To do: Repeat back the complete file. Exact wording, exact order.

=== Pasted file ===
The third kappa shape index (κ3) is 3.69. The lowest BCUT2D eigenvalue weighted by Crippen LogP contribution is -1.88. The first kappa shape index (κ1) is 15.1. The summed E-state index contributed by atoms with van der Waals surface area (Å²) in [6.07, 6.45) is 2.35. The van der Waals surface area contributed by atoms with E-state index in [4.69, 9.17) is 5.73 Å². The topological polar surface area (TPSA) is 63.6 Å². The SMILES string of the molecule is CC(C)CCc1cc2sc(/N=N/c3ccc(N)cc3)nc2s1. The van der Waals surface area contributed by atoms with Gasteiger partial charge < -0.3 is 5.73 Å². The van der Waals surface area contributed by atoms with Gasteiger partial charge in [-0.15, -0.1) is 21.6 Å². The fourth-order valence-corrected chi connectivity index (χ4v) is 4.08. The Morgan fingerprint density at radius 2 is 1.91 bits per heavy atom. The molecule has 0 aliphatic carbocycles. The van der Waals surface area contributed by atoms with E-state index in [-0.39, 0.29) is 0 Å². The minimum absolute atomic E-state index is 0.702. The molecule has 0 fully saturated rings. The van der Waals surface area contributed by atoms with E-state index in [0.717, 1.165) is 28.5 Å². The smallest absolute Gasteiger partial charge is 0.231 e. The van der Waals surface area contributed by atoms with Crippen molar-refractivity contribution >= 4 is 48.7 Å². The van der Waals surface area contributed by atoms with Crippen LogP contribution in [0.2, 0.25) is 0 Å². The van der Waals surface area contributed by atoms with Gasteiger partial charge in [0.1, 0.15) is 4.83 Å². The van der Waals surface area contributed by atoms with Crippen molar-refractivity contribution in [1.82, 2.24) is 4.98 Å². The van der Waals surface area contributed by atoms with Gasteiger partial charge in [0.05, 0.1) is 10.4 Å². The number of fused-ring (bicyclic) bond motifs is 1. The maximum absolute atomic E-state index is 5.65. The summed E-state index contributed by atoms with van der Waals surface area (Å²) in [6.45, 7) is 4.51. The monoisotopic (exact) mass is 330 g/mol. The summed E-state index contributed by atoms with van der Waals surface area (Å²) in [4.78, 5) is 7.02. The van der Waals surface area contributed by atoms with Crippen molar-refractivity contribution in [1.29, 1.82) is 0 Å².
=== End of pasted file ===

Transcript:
The third kappa shape index (κ3) is 3.69. The lowest BCUT2D eigenvalue weighted by Crippen LogP contribution is -1.88. The first kappa shape index (κ1) is 15.1. The summed E-state index contributed by atoms with van der Waals surface area (Å²) in [6.07, 6.45) is 2.35. The van der Waals surface area contributed by atoms with E-state index in [4.69, 9.17) is 5.73 Å². The topological polar surface area (TPSA) is 63.6 Å². The SMILES string of the molecule is CC(C)CCc1cc2sc(/N=N/c3ccc(N)cc3)nc2s1. The van der Waals surface area contributed by atoms with Gasteiger partial charge < -0.3 is 5.73 Å². The van der Waals surface area contributed by atoms with Gasteiger partial charge in [-0.15, -0.1) is 21.6 Å². The fourth-order valence-corrected chi connectivity index (χ4v) is 4.08. The Morgan fingerprint density at radius 2 is 1.91 bits per heavy atom. The molecule has 0 aliphatic carbocycles. The van der Waals surface area contributed by atoms with E-state index in [-0.39, 0.29) is 0 Å². The minimum absolute atomic E-state index is 0.702. The molecule has 0 fully saturated rings. The van der Waals surface area contributed by atoms with E-state index in [0.717, 1.165) is 28.5 Å². The smallest absolute Gasteiger partial charge is 0.231 e. The van der Waals surface area contributed by atoms with Crippen molar-refractivity contribution >= 4 is 48.7 Å². The van der Waals surface area contributed by atoms with Crippen LogP contribution in [0.2, 0.25) is 0 Å². The van der Waals surface area contributed by atoms with Gasteiger partial charge in [0.1, 0.15) is 4.83 Å². The van der Waals surface area contributed by atoms with Crippen molar-refractivity contribution in [1.82, 2.24) is 4.98 Å². The van der Waals surface area contributed by atoms with Gasteiger partial charge in [0.05, 0.1) is 10.4 Å². The number of fused-ring (bicyclic) bond motifs is 1. The maximum absolute atomic E-state index is 5.65. The summed E-state index contributed by atoms with van der Waals surface area (Å²) in [6.45, 7) is 4.51. The monoisotopic (exact) mass is 330 g/mol. The summed E-state index contributed by atoms with van der Waals surface area (Å²) in [4.78, 5) is 7.02. The van der Waals surface area contributed by atoms with Crippen molar-refractivity contribution in [1.29, 1.82) is 0 Å².